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Inertial momentum reigns
Congratulations on your narrow escape! Hitting a heavy floating object at night is every seafarer's horror scenario.
Meanwhile, it is sobering to consider that all of the impact force in a collision with a stationary object is being supplied by the inertial momentum [m x v] of your own vessel, plus whatever propulsion force vector may be there. Therefore, vessels wanting to travel at relatively high velocity [v] can only keep their inertial momentum down by reducing mass [m].
In other words, your proverbial "chlorox bottle" might do a lot better in a high speed collision than a comparatively shaped steel bottle traveling at the same velocity, provided it is protected by Kevlar collision mats (or similar light-weight, high-tensile-strength armor).
This is the reason why most US soldiers don't do battle in govenrment-issue steel cuirasses anymore, but rather prefer to wear lighter and stronger Kevlar body armor (sometimes provided by their loved ones at home ;o)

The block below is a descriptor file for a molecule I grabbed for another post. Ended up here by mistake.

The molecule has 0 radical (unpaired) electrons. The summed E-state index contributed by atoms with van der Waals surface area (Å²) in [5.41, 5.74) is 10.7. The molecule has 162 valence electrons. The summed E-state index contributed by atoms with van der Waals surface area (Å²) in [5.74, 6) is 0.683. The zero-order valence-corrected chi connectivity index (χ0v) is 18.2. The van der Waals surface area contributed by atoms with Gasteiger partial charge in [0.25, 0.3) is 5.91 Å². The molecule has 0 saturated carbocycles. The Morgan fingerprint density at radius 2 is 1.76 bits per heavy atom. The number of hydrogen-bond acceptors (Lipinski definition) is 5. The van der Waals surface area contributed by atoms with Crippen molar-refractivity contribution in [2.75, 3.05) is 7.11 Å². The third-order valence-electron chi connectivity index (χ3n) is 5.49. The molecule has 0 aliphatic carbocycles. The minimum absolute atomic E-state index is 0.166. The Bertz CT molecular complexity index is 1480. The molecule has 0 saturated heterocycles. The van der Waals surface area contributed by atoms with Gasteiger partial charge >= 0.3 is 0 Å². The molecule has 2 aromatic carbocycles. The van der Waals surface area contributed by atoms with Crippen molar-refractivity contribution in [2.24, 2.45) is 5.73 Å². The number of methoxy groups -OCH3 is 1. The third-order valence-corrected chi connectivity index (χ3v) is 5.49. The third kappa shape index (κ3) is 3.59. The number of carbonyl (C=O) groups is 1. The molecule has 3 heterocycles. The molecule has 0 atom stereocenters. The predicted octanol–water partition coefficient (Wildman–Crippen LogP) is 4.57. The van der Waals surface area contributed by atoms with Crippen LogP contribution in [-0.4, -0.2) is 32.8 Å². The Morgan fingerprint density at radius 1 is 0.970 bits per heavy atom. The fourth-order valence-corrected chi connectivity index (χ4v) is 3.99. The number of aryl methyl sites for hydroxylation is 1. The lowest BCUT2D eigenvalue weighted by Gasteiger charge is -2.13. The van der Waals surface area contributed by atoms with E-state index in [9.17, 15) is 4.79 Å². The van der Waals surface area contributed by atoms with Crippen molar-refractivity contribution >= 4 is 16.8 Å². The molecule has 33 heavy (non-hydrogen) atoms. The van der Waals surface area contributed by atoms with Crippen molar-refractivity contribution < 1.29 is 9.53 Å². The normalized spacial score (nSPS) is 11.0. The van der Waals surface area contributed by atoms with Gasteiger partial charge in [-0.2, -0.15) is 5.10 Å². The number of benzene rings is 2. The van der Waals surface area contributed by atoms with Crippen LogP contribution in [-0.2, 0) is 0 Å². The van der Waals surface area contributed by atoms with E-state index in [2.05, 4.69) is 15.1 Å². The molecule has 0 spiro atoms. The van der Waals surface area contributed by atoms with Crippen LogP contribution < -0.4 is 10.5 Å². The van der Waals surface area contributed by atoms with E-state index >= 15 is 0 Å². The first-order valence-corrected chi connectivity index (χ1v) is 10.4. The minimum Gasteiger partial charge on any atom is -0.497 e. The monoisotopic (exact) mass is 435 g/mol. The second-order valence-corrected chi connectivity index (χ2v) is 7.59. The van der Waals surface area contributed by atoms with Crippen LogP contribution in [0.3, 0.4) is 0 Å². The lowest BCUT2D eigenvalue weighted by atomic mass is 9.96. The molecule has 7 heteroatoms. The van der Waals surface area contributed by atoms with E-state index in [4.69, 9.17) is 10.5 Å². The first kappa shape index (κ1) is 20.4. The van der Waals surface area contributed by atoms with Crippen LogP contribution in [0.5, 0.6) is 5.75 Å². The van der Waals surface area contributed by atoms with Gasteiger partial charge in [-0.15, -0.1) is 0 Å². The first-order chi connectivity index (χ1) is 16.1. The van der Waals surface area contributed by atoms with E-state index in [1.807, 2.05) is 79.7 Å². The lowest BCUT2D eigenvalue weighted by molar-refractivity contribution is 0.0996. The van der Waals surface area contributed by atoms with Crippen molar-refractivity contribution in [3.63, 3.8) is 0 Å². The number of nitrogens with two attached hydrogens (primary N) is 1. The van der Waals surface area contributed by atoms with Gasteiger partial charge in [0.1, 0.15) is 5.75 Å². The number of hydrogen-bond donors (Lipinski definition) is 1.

Although most major manufacturers of lightweight cruising and racing vessels now include strategically placed Kevlar fiber collision mats in their production designs, they still have some serious catching up to do with regard to the use of modern collision impact absorption technology.
Unlike modern production cars, which feature sophisticated collision absorption cages and/or sacrificial compartments these days, only some of the most advanced custom-built ocean-racing vessel designs now appear to use such constructions.
Last edited by HenkMeuzelaar; 04-29-2006 at 02:11 PM.